The Trial made me aware of other neighbors who I never would have likely noticed otherwise. Such as actress Gloria Stuart, then in her 80s, who lived almost directly across the street from Nicole Simpson’s condo, in a lovely house on South Bundy Drive. Initially most famous for co-starring in The Invisible Man in 1933, Titanic would bring her a late-life comeback, and Oscar nomination, two years later in 1997. I never saw Gloria Stuart while living on Dorothy, but she reportedly had to move out during the peak years of the trial, due to the number of random people knocking on her door, looking for the house. And unlike my landlord Mr. Amakori, I was 100 percent sure that Gloria Stuart did not commit the murders.

Perhaps the most surreal thing about life on Dorothy Street in the middle of the last decade of the 20th Century, was that, while the road may have been eerily quiet for long stretches at night, the days had become something different. “O.J. Lookee-Loos,” or tourists in search of the the murder house, would constantly be stopping their cars to take pictures in front of it. Sometimes on the sidewalk. Sometimes right up by the gate. Some somber, some smiling. Sometimes entire families took pictures in front of the condo, mom, dad, and two kids. Their arms around each other, often they would be wearing t-shirts from Universal Studios and Disney. Today, those people would have likely posted those photos on Instagram. But there were others who were there with less crass, and more emotional responses, to the murders. One woman stood across the street with a large hand-written sign that began, “Nicole, my heart breaks for you…” along with several other lines that I was driving too fast to read. It wasn’t clear if she was holding the sign for anyone in particular to see, and likely, this was something she just wanted to express, with the sign being the method. There was no media covering the neighborhood the day the woman with the sign appeared, unlike the day when the Jury was walked through the murder site, and I myself walked out the front door into a street filled with people and news crews. “Melrose” Larry Green, who was a Z-List celebrity vaguely famous for standing on the corner of Melrose Avenue and La Brea with signs every day praising Howard Stern, was walking past at the same time with an O.J.-Howard-related sign worn as a poster board, the nonsensical text of which I have forgotten. A Stern fan myself back then, I made the mistake of telling him that I enjoyed his work, and he quickly asked if he could use my bathroom. I told him, sorry, the toilet wasn’t flushing, and he shuffled down the street. Maybe my landlord had had the right idea about getting out of this neighborhood while he could.

Just a few blocks away, in downtown Brentwood, the suddenly most famous restaurant in America, Mezzaluna, constantly mentioned as the place where Ron Goldman worked as a waiter and Nicole Brown Simpson had her last meal, was actually struggling, after years of success prior to the murders. A maitre’d had told a mutual friend that tourists would come in and order one drink and take pictures, and then just leave. The regular clientele had subsequently moved on, partially to avoid the gawkers, but also because there was a morbidity hanging over the place. An unescapable eeriness that went along with dining there. El Coyote, which was where Sharon Tate, Jay Sebring, Abigail Folger, and Wojiech Frykowski dined last before being murdered by the Manson Family, had somehow survived that same type of stigma and is still packing them in for moderately-priced Mexican food and margaritas today. A difference may have been that El Coyote was something of a tourist trap to begin with, whereas Mezzaluna reluctantly became one.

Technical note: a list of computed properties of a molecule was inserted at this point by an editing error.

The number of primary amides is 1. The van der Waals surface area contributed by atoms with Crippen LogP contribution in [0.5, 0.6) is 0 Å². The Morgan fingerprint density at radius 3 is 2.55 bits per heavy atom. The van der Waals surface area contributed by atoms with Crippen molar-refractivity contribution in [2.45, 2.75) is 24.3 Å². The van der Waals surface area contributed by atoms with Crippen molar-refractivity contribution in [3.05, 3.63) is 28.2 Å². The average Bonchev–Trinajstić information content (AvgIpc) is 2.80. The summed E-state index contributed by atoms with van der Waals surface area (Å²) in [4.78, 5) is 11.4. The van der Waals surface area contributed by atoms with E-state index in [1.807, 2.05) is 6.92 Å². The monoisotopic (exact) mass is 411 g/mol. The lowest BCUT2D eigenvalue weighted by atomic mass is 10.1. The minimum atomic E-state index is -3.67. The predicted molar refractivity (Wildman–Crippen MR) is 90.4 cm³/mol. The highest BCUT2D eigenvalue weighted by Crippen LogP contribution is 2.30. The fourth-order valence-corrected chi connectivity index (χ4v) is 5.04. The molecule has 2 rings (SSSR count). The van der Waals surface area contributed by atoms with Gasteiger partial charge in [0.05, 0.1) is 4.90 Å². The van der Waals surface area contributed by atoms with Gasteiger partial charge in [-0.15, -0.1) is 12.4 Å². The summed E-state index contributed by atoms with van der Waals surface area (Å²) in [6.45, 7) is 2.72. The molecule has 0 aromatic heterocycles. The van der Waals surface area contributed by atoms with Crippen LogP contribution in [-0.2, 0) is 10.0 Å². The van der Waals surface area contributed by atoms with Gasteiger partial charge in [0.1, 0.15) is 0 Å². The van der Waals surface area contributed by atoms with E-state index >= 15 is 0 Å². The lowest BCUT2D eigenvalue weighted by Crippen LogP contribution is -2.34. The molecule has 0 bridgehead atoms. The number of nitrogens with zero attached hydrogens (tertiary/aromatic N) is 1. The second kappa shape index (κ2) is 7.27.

O.J. Fever didn’t last forever. By 1999, the Lookee-Loo traffic at the condo dwindled down to the point that you could wait a few hours and not notice anyone looking for the condo. The world had moved on. Except that a seismic event like the O.J. Simpson Trial resonates through the decades. The fame of the name Kardashian started with the late attorney Robert Kardashian representing O.J. as part of his Dream Team. Numerous news pundits and analysts got their first big breaks covering the Trial, including Harvey Levin, who went on to create Arguments about race and the LAPD that became a centerpiece of the Trial were still being debated decades later when the very well-written and directed mini-series “The People v. O.J. Simpson: American Crime Story” aired.

I had been gone from L.A. for over a decade when I returned last year and drove down Dorothy Street again, one night. I parked at the corner near Bundy and stood across the street from the condo. The street number and facade of the building had changed, but land doesn’t often change. It was clear where the original condo location was. There were no Lookie-Loos.

Bundy was quiet, as it often was at night. Several cars then flew past, in a wave like they always did decades before. And then it was quiet once more.



Terry Keefe

Filmmaker, writer, comics guy. Writing a number of short stories about my L.A. life in the 80s and 90s. Decade of celeb talks at